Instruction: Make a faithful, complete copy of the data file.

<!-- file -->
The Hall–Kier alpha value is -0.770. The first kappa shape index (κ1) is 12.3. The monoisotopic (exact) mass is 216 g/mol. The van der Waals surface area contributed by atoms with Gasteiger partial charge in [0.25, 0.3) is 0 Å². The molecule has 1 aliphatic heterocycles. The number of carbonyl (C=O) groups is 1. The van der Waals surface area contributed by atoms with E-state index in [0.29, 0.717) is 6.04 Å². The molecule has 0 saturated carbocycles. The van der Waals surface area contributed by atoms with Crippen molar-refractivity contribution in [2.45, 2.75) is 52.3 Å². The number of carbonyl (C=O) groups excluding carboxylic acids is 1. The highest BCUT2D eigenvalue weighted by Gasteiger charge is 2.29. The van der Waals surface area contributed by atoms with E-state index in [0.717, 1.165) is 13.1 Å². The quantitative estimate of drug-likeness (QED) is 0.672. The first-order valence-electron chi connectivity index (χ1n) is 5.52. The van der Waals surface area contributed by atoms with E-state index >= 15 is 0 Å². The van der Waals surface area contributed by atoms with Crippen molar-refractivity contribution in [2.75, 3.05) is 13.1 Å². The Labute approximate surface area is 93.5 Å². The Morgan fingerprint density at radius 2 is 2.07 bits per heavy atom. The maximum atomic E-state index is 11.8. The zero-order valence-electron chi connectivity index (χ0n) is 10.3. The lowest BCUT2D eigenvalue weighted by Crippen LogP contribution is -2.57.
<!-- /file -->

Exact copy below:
The Hall–Kier alpha value is -0.770. The first kappa shape index (κ1) is 12.3. The monoisotopic (exact) mass is 216 g/mol. The van der Waals surface area contributed by atoms with Gasteiger partial charge in [0.25, 0.3) is 0 Å². The molecule has 1 aliphatic heterocycles. The number of carbonyl (C=O) groups is 1. The van der Waals surface area contributed by atoms with E-state index in [0.29, 0.717) is 6.04 Å². The molecule has 0 saturated carbocycles. The van der Waals surface area contributed by atoms with Crippen molar-refractivity contribution in [2.45, 2.75) is 52.3 Å². The number of carbonyl (C=O) groups excluding carboxylic acids is 1. The highest BCUT2D eigenvalue weighted by Gasteiger charge is 2.29. The van der Waals surface area contributed by atoms with E-state index in [0.717, 1.165) is 13.1 Å². The quantitative estimate of drug-likeness (QED) is 0.672. The first-order valence-electron chi connectivity index (χ1n) is 5.52. The van der Waals surface area contributed by atoms with E-state index >= 15 is 0 Å². The van der Waals surface area contributed by atoms with Crippen molar-refractivity contribution in [2.75, 3.05) is 13.1 Å². The Labute approximate surface area is 93.5 Å². The Morgan fingerprint density at radius 2 is 2.07 bits per heavy atom. The maximum atomic E-state index is 11.8. The zero-order valence-electron chi connectivity index (χ0n) is 10.3. The lowest BCUT2D eigenvalue weighted by Crippen LogP contribution is -2.57.